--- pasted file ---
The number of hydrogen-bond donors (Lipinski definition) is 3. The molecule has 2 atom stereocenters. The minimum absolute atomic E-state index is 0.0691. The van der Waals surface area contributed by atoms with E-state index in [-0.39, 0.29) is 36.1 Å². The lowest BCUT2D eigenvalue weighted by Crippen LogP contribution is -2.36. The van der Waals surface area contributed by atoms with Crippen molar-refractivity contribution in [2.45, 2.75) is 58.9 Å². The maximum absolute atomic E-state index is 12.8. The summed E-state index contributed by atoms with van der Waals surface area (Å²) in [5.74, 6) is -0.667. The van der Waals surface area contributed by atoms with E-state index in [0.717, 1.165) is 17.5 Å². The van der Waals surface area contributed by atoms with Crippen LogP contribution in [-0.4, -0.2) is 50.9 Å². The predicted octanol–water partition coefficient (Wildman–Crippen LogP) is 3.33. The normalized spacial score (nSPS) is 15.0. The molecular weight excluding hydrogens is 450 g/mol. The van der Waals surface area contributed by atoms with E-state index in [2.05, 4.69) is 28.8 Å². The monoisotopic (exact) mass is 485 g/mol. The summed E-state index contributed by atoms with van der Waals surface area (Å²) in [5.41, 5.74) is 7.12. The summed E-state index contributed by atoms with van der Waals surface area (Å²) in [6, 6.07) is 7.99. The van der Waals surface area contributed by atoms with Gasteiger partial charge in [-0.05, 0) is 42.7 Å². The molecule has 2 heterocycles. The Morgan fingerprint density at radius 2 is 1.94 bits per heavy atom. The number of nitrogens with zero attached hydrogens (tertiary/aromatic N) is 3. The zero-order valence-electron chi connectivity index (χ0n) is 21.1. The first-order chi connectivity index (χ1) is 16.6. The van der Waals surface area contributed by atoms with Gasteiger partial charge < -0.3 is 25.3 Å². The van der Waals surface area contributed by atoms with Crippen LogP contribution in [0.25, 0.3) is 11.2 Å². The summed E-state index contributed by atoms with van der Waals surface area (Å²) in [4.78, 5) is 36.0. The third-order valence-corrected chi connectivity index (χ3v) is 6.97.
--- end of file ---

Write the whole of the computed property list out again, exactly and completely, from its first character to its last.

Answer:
The number of hydrogen-bond donors (Lipinski definition) is 3. The molecule has 2 atom stereocenters. The minimum absolute atomic E-state index is 0.0691. The van der Waals surface area contributed by atoms with E-state index in [-0.39, 0.29) is 36.1 Å². The lowest BCUT2D eigenvalue weighted by Crippen LogP contribution is -2.36. The van der Waals surface area contributed by atoms with Crippen molar-refractivity contribution in [2.45, 2.75) is 58.9 Å². The maximum absolute atomic E-state index is 12.8. The summed E-state index contributed by atoms with van der Waals surface area (Å²) in [5.74, 6) is -0.667. The van der Waals surface area contributed by atoms with E-state index in [0.717, 1.165) is 17.5 Å². The van der Waals surface area contributed by atoms with Crippen LogP contribution in [-0.4, -0.2) is 50.9 Å². The predicted octanol–water partition coefficient (Wildman–Crippen LogP) is 3.33. The normalized spacial score (nSPS) is 15.0. The molecular weight excluding hydrogens is 450 g/mol. The van der Waals surface area contributed by atoms with E-state index in [2.05, 4.69) is 28.8 Å². The monoisotopic (exact) mass is 485 g/mol. The summed E-state index contributed by atoms with van der Waals surface area (Å²) in [5.41, 5.74) is 7.12. The summed E-state index contributed by atoms with van der Waals surface area (Å²) in [6, 6.07) is 7.99. The van der Waals surface area contributed by atoms with Gasteiger partial charge in [-0.05, 0) is 42.7 Å². The molecule has 2 heterocycles. The Morgan fingerprint density at radius 2 is 1.94 bits per heavy atom. The number of nitrogens with zero attached hydrogens (tertiary/aromatic N) is 3. The zero-order valence-electron chi connectivity index (χ0n) is 21.1. The first-order chi connectivity index (χ1) is 16.6. The van der Waals surface area contributed by atoms with Gasteiger partial charge < -0.3 is 25.3 Å². The van der Waals surface area contributed by atoms with Crippen LogP contribution in [0.25, 0.3) is 11.2 Å². The summed E-state index contributed by atoms with van der Waals surface area (Å²) in [4.78, 5) is 36.0. The third-order valence-corrected chi connectivity index (χ3v) is 6.97.